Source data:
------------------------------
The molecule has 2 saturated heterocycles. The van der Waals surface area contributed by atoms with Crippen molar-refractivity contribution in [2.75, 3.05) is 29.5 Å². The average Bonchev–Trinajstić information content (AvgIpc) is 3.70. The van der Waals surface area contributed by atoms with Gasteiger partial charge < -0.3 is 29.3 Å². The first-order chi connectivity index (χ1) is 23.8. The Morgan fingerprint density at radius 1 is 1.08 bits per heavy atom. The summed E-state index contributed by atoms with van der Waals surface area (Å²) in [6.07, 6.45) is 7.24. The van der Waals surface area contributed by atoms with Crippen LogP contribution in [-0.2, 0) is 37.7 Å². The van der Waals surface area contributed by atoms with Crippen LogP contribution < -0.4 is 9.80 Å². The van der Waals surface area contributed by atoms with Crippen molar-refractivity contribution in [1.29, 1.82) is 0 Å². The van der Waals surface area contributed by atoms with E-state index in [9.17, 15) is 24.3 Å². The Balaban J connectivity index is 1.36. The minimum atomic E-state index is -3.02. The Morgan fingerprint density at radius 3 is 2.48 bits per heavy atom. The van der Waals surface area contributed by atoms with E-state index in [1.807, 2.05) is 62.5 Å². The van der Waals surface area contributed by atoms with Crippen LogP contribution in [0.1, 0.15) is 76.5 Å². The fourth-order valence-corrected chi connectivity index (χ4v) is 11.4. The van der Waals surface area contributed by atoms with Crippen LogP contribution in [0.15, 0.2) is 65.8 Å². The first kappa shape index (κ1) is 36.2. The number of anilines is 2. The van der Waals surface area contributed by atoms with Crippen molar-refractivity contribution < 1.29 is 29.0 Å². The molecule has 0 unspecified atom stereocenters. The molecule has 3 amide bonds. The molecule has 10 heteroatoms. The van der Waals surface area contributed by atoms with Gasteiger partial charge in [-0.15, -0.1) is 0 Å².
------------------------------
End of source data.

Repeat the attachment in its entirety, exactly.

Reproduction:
The molecule has 2 saturated heterocycles. The van der Waals surface area contributed by atoms with Crippen molar-refractivity contribution in [2.75, 3.05) is 29.5 Å². The average Bonchev–Trinajstić information content (AvgIpc) is 3.70. The van der Waals surface area contributed by atoms with Gasteiger partial charge < -0.3 is 29.3 Å². The first-order chi connectivity index (χ1) is 23.8. The Morgan fingerprint density at radius 1 is 1.08 bits per heavy atom. The summed E-state index contributed by atoms with van der Waals surface area (Å²) in [6.07, 6.45) is 7.24. The van der Waals surface area contributed by atoms with Crippen LogP contribution in [-0.2, 0) is 37.7 Å². The van der Waals surface area contributed by atoms with Crippen LogP contribution < -0.4 is 9.80 Å². The van der Waals surface area contributed by atoms with Crippen molar-refractivity contribution in [1.29, 1.82) is 0 Å². The van der Waals surface area contributed by atoms with E-state index in [9.17, 15) is 24.3 Å². The Balaban J connectivity index is 1.36. The minimum atomic E-state index is -3.02. The Morgan fingerprint density at radius 3 is 2.48 bits per heavy atom. The van der Waals surface area contributed by atoms with E-state index in [1.807, 2.05) is 62.5 Å². The van der Waals surface area contributed by atoms with Crippen LogP contribution in [0.1, 0.15) is 76.5 Å². The fourth-order valence-corrected chi connectivity index (χ4v) is 11.4. The van der Waals surface area contributed by atoms with Crippen LogP contribution in [0.15, 0.2) is 65.8 Å². The first kappa shape index (κ1) is 36.2. The number of anilines is 2. The van der Waals surface area contributed by atoms with Crippen molar-refractivity contribution < 1.29 is 29.0 Å². The molecule has 0 unspecified atom stereocenters. The molecule has 3 amide bonds. The molecule has 10 heteroatoms. The van der Waals surface area contributed by atoms with Gasteiger partial charge in [-0.15, -0.1) is 0 Å².